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When purchasing a new property, your mortgage can often be ‘ported’ over.  

However, it’s not guaranteed that your lender will allow this and you could end up borrowing at a higher rate than you need to. 

Why wouldn’t the lender allow it? 

When porting your mortgage, you have to re-apply. If your circumstances have changed, if you earn less than when you first got your mortgage, for example, then you may not qualify. 
 
Even if your situation hasn’t changed, the lender’s criteria might have, so it may not be as easy to get a mortgage now as it was previously.  

What if my new property is worth more than my old one? 

If the property that you’re moving to is more expensive, then you may need to borrow additional cash. The lender can agree to do this but they may put the additional borrowing onto a separate mortgage product, so you could end up with two loans rather than one. 

As you will be porting your mortgage over, you will only be able to use the lender that you currently have your mortgage with, which doesn’t give you access to the wider market and leaves you with little choice on rates. 
 
The lender that you’re with may not have the most competitive rates, leaving you paying a higher rate of interest. 

If I can’t port, can I just switch to a new mortgage? 

You can, but you will have to pay a number of fees, which could be thousands of pounds. If you can’t afford this and you can’t port, then the chances are that you will have to remain in your current property. 
 
What fees?  

  • Early Repayment Charge (ERC) – if you’re still in the introductory offer period of your mortgage, you will most definitely have to pay an ERC. The cost of these can range from 1-5% of your outstanding debt, depending on how far into your introductory offer you are. 
     

  • Exit Fee – when you pay off a mortgage, even when you’re just switching to a new lender, you have to pay an exit, deeds release or final fee of a few hundred pounds.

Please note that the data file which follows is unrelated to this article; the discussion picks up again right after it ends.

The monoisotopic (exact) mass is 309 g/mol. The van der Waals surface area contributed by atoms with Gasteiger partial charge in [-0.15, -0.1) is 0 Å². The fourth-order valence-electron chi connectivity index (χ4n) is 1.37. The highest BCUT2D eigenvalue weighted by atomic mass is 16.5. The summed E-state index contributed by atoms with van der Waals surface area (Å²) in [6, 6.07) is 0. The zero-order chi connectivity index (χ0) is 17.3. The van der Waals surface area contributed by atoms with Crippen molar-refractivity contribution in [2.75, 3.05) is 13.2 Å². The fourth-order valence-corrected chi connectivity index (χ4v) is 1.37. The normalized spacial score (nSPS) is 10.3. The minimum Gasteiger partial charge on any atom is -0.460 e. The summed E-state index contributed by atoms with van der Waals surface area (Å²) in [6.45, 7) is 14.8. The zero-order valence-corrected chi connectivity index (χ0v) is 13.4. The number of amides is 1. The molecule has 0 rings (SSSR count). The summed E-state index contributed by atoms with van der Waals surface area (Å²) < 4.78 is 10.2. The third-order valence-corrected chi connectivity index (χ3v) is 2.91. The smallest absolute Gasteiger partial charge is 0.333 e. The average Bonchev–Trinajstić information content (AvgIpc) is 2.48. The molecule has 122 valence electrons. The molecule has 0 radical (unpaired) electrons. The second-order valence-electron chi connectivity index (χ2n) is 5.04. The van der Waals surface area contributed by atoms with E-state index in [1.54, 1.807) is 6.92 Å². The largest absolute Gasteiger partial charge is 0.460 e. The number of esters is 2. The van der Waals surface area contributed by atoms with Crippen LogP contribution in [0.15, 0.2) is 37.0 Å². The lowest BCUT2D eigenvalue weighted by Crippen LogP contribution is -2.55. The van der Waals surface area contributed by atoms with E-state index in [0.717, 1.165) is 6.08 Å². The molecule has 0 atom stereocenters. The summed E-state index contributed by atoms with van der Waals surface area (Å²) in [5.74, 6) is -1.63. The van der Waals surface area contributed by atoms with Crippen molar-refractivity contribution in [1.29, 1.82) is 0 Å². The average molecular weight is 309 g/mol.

• Arrangement and Valuation Fee – when you exit your old deal, you will need to pay an arrangement and valuation fee for your new mortgage. 

If I can find a cheaper deal instead of porting, what should I do? 
 
Many homeowners will see that, even though they can port their mortgage, the rates that the lender offers them won’t be as attractive as the one that they were on before.  
 
It’s for this reason that you should do the maths before porting your mortgage to ensure that it makes financial sense before committing. 

The earlier you leave your mortgage, the bigger the fees will be so to find the cheapest option, you need to figure out the cost of your current deal and compare it to the cost of porting or switching.  
 
What happens once I’ve made my decision?  

Regardless of what decision you make, you will have to go through a new mortgage application which means you will have to go through the various lender checks that you did when you first got your mortgage, such as affordability, your credit rating and the suitability of the property.  

For advice on porting your mortgage, and whether it is right for your circumstances, speak to one of our expert advisers who will be able to help you with the next steps.